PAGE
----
Newsmakers: Nov. 17, 2010

Posted in: G-Town News- Nov 16, 2010 Comments Off on Newsmakers: Nov. 17, 2010

Awards and Honors

•Lucile Adams-Campbell, associate dean for community health and outreach for the Medical Center, received a Legacy Laureate honor from the University of Pittsburgh on Oct. 28.

Adams-Campbell, also associate director for minority health and health disparities research at the Lombardi Comprehensive Cancer Center, received her doctorate in epidemiology from Pittsburgh in 1983 – becoming the first African-American woman to receive the degree nationally.

“I’m truly honored to be recognized by my alma mater and am humbled by the achievements of my fellow Legacy Laureates,” Adams-Campbell says.

A member of the prestigious Institute of Medicine, Adams-Campbell is an expert on health disparities and specializes in community health research, interventions and outreach.

She participated and led several large cohort studies of African-American women and played a leading role in bringing the Boston University Black Women’s Health Study – the largest study of African-American women – to Georgetown.

Books and Publications

• Bette Jacobs, professor of nursing and health studies, served as lead author of an article published in the fall Journal of Law, Medicine Ethics.

Her article, “Bridging the Divide Between Genomic Science and Indigenous Peoples,” examines some of the complex human concerns that come with genomic technologies.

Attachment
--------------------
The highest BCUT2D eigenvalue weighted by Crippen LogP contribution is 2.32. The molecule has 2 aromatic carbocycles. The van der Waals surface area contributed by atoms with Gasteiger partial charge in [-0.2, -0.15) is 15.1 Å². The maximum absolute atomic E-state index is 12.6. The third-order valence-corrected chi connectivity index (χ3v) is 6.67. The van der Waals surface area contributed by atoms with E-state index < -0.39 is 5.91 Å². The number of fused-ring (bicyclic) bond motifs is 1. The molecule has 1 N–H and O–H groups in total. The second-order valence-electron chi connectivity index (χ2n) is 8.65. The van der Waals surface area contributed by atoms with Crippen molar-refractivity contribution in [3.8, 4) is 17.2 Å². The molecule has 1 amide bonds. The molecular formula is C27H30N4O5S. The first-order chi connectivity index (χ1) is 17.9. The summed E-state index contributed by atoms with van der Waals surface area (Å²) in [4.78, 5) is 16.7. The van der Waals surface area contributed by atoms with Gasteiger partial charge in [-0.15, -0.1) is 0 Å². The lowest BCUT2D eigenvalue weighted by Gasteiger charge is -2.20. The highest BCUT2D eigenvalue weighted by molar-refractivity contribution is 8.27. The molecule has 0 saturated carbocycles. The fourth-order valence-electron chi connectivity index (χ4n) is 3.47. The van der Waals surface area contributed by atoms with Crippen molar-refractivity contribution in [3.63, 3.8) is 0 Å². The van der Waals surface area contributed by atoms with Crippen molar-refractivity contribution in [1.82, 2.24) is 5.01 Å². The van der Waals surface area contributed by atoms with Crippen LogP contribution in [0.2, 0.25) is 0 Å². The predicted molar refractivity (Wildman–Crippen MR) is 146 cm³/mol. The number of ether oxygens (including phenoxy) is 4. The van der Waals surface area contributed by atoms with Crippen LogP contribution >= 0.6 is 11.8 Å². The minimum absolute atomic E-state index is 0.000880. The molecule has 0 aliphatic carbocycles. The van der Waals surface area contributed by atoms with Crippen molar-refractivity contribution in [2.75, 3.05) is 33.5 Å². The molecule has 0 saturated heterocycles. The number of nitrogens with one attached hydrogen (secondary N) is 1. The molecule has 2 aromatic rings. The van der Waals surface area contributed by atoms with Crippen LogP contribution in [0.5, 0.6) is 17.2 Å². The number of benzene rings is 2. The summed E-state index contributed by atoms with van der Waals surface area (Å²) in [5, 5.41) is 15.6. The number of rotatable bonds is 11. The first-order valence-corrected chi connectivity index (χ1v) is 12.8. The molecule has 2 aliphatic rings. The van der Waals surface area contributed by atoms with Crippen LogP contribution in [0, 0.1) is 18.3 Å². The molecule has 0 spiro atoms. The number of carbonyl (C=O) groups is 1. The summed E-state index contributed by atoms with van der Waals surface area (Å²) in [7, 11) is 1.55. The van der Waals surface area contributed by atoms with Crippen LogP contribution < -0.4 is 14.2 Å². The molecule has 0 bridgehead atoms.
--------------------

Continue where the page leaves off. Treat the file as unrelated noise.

Jacobs, also a distinguished scholar at the O’Neill Institute or National and Global Health Law, showed in the article how history shows that tools intended for good can harm individuals and, particularly for certain vulnerable populations, create more risk than benefit.

The article posits an obligation to include cultural knowledge and representation in shaping how science is used in indigenous communities.

• Miléna Santoro, associate professor of French, has co-edited Transatlantic Passages: Literary and Cultural Relations between Quebec and Francophone Europe (McGill-Queen’s University Press, 2010) with Paula Ruth Gilbert of George Mason University.

The book delves into the cultural connections between francophone communities on both sides of the Atlantic. Transatlantic Passages includes essays, interviews and images that address the often-neglected cultural commerce integral to understanding historical and contemporary identities in Quebec and francophone Europe. The collection also draws conclusions about the ways in which cultures and individuals communicate and inspire each other.

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